May 18, 2021
May 18, 2021
Each year, corporations publicly state that some of the tax breaks they claim are unlikely to withstand scrutiny from tax authorities. And each year, corporations report that they will keep some of the dubious tax breaks they declared in previous years simply because the statute of limitations ran out before tax authorities made any conclusions. This suggests that, perhaps because of cuts to its enforcement budget, the IRS is not even investigating corporations that publicly announce they have claimed tax breaks that tax authorities would likely find illegal.
In 2020 ExxonMobil, General Electric, Verizon, Apple and 10 other corporations reported that they would keep $1.3 billion in previously claimed tax breaks for this reason.
For more than a decade, tax law has required publicly traded corporations to publicly report “uncertain tax benefits” (UTBs), defined as tax breaks that authorities are likely to disallow. Companies report UTBs on the 10-k they submit to the Securities and Exchange Commission and make public.
Publicly traded corporations also report when they definitively keep these tax breaks. Sometimes this happens because tax authorities approve them or settle with the companies to avoid longer litigation.
The problem is that corporations often report that they keep these tax breaks even when they are not approved by tax authorities because the statute of limitations ran out, which can happen in three years.
It is not always clear whether state, federal or foreign tax authorities have failed to fully investigate a company’s UTBs because companies do not disclose this information. But federal corporate income taxes loom far larger than other taxes for these companies, so it is almost certain that most taxes saved are federal.
The biggest single beneficiary of UTBs that ran out the clock in 2020 was ExxonMobil, with $237 million in tax savings. General Electric and Verizon saved $151 million and $132 million, respectively. And the other 11 companies on this list each saved at least $50 million by successfully outlasting legal efforts to police the limits of the tax law.
This list presents only those companies keeping the largest amounts of UTBs in this way, companies that saved at least $50 million last year. Dozens of other companies, including Walmart, Starbucks, Merck, Johnson & Johnson, Halliburton and McDonalds, enjoyed savings below the $50 million threshold last year.
This is not the first time ITEP has found corporations keeping previously claimed questionable tax breaks in this way. ITEP reported a similar finding last year based on 2019 data, showing that just five companies collectively saved $1 billion by running out the clock on the statute of limitations relating to dubious tax benefits.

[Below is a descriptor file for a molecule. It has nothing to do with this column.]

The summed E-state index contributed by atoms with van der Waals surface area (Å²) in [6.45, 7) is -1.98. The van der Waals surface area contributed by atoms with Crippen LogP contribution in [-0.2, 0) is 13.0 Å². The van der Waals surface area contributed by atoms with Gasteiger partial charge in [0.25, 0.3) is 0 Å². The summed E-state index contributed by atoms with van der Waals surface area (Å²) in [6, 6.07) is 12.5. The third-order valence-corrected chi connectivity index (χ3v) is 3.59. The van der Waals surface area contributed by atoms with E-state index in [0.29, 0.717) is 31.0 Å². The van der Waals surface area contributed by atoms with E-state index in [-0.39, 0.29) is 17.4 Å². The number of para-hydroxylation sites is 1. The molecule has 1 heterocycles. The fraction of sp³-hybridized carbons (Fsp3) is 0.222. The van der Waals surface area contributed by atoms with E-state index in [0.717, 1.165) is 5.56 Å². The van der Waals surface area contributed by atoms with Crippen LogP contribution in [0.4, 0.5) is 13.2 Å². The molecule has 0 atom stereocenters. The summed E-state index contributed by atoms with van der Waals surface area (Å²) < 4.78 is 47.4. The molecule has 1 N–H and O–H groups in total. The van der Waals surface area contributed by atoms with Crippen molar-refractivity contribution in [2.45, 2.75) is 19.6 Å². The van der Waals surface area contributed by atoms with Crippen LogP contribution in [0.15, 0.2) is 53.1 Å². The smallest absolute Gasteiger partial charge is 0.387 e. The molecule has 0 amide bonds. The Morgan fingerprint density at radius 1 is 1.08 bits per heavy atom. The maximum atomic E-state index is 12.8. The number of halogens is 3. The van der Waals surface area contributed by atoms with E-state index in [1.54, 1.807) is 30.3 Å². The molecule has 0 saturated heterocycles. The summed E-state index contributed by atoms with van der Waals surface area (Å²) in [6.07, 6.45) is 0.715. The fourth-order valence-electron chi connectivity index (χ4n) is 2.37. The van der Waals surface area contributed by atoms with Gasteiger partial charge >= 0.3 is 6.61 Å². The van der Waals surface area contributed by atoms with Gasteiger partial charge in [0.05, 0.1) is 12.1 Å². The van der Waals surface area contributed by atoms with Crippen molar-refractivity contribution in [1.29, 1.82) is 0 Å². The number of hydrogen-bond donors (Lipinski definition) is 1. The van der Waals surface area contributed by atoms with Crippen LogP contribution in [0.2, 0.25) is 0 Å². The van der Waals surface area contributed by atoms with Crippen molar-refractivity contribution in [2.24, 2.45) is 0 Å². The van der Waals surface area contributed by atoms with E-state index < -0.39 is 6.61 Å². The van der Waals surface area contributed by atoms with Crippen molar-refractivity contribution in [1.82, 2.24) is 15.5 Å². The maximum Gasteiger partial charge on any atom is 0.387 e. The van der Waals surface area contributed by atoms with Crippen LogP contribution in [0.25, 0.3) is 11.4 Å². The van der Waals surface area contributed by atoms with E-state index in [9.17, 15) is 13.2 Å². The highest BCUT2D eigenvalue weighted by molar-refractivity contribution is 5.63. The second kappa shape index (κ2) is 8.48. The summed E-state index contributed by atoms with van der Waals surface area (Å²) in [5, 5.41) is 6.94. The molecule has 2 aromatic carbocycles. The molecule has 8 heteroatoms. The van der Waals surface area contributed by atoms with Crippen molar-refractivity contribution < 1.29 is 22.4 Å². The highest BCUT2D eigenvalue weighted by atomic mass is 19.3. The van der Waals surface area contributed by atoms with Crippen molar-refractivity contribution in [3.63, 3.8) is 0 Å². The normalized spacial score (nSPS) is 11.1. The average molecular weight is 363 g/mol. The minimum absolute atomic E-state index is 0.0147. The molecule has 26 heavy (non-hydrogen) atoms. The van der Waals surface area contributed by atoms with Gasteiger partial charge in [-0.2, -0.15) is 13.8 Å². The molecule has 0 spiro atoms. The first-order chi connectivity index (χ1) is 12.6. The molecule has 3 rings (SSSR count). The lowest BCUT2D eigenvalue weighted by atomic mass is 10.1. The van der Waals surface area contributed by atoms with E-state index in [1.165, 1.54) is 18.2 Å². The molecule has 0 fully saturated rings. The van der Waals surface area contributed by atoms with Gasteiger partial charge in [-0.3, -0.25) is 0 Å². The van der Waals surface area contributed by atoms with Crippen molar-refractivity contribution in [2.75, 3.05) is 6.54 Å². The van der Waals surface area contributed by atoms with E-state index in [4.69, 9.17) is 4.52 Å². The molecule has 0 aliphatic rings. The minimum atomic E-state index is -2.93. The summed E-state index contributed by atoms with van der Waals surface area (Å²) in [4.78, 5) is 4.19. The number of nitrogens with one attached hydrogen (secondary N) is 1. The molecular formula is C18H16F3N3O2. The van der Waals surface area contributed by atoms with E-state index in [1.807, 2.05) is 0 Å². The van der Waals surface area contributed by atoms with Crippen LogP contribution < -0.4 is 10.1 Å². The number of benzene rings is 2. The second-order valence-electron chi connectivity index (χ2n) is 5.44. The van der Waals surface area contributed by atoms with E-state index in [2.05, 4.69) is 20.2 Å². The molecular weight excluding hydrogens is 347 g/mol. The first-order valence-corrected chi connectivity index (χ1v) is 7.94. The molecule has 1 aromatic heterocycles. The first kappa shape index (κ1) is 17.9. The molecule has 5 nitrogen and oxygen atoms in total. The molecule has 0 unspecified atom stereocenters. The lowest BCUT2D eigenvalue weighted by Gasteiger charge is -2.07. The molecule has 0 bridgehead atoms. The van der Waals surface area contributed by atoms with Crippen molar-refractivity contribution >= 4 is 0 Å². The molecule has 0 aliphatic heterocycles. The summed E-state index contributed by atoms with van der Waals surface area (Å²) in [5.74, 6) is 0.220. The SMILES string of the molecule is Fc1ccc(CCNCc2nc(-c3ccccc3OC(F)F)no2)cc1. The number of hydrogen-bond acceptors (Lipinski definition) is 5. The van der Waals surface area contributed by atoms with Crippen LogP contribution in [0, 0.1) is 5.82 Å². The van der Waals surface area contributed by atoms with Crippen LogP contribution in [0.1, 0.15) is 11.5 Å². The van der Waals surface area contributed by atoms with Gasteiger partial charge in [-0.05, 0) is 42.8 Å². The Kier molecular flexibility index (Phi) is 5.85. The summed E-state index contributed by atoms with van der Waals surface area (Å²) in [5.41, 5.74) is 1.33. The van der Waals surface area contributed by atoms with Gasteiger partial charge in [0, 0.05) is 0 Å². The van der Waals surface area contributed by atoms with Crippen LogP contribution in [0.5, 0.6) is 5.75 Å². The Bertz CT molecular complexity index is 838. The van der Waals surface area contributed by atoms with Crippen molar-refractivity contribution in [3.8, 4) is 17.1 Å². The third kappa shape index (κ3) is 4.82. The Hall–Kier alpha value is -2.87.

Observers have noted that large corporations seem to play a “tax audit lottery,” meaning they take aggressive positions on their tax returns, claiming more breaks than are likely to be allowed under a fair reading of the law, expecting to outrun the statute of limitations or settle with tax authorities for less than the amount of taxes in question.
And it looks like there is no end to this behavior in sight. As the table above shows, the 14 companies that collectively raked in $1.3 billion in tax breaks by running out the clock on questionable tax benefits from prior years claimed a much larger amount, $4.1 billion, in uncertain tax benefits for their 2020 income.
For example, in 2020 Apple was allowed to definitively keep $69 million of UTBs on prior years’ income because the statute of limitations ran out. It also claimed an astonishing $1.3 billion in UTB tax breaks against its 2020 taxes.
Fully investigating corporations when they declare they have done something with their tax return that probably breaks the rules would seem like the very least we can expect from our tax system. And yet, the information in the corporations’ public reports suggests this is not happening. Why not? It is unclear, but it could be tied to the cuts to the IRS’s budget over the past decade.
A July 2020 report from the Congressional Budget Office found that from 2010 through 2018, lawmakers cut the IRS budget by 20 percent in inflation-adjusted dollars, resulting in a 22 percent staff reduction, including 30 percent of the IRS’s enforcement staff. Natasha Sarin and Larry Summers point out that the cuts are even worse than that. When measured as a share of GDP or tax collections, the IRS has been cut 35 percent over the past decade. To undo those funding cuts, they suggest the IRS budget would need to be increased by more than $100 billion over the next decade.
A proposal in the president’s American Families Plan appears to achieve most of that. It would provide $80 billion in additional dedicated funding over 10 years to the IRS, which apparently is in addition to the increased annual discretionary funding the administration is also requesting.
Of course, some of the tax breaks in question might be approved by the IRS even if it had adequate resources to investigate them. But it nonetheless seems reasonable to expect the agency to investigate, and come to a conclusion one way or another, after a large corporation waves a red flag to announce that it is doing something questionable with its taxes.
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